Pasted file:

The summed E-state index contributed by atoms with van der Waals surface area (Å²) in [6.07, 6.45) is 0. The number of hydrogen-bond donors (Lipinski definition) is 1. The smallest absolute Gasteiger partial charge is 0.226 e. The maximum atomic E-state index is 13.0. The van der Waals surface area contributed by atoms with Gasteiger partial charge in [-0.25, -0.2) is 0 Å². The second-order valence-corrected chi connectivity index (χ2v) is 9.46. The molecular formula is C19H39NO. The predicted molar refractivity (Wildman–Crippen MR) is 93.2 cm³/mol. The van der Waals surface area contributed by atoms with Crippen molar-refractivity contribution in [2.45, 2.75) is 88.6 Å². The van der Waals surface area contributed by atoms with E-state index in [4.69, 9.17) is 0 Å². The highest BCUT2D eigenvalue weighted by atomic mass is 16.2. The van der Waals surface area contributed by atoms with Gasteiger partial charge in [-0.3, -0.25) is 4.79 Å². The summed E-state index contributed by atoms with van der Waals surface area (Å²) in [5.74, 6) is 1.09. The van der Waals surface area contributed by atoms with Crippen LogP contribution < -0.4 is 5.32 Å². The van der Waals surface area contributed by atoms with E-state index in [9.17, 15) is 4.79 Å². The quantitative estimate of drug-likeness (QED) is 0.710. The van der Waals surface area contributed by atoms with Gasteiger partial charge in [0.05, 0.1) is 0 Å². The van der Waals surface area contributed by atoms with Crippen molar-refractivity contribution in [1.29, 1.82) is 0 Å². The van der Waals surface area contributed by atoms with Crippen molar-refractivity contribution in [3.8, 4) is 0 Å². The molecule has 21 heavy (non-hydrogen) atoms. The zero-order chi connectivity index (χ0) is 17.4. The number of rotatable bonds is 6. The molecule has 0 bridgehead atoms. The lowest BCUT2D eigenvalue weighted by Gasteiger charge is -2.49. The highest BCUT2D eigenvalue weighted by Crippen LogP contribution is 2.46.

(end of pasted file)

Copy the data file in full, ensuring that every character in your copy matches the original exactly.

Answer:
The summed E-state index contributed by atoms with van der Waals surface area (Å²) in [6.07, 6.45) is 0. The number of hydrogen-bond donors (Lipinski definition) is 1. The smallest absolute Gasteiger partial charge is 0.226 e. The maximum atomic E-state index is 13.0. The van der Waals surface area contributed by atoms with Gasteiger partial charge in [-0.25, -0.2) is 0 Å². The second-order valence-corrected chi connectivity index (χ2v) is 9.46. The molecular formula is C19H39NO. The predicted molar refractivity (Wildman–Crippen MR) is 93.2 cm³/mol. The van der Waals surface area contributed by atoms with Crippen molar-refractivity contribution in [2.45, 2.75) is 88.6 Å². The van der Waals surface area contributed by atoms with E-state index in [4.69, 9.17) is 0 Å². The highest BCUT2D eigenvalue weighted by atomic mass is 16.2. The van der Waals surface area contributed by atoms with Gasteiger partial charge in [-0.3, -0.25) is 4.79 Å². The summed E-state index contributed by atoms with van der Waals surface area (Å²) in [5.74, 6) is 1.09. The van der Waals surface area contributed by atoms with Crippen LogP contribution < -0.4 is 5.32 Å². The van der Waals surface area contributed by atoms with E-state index in [9.17, 15) is 4.79 Å². The quantitative estimate of drug-likeness (QED) is 0.710. The van der Waals surface area contributed by atoms with Gasteiger partial charge in [0.05, 0.1) is 0 Å². The van der Waals surface area contributed by atoms with Crippen molar-refractivity contribution in [1.29, 1.82) is 0 Å². The van der Waals surface area contributed by atoms with Crippen molar-refractivity contribution in [3.8, 4) is 0 Å². The molecule has 21 heavy (non-hydrogen) atoms. The zero-order chi connectivity index (χ0) is 17.4. The number of rotatable bonds is 6. The molecule has 0 bridgehead atoms. The lowest BCUT2D eigenvalue weighted by Gasteiger charge is -2.49. The highest BCUT2D eigenvalue weighted by Crippen LogP contribution is 2.46.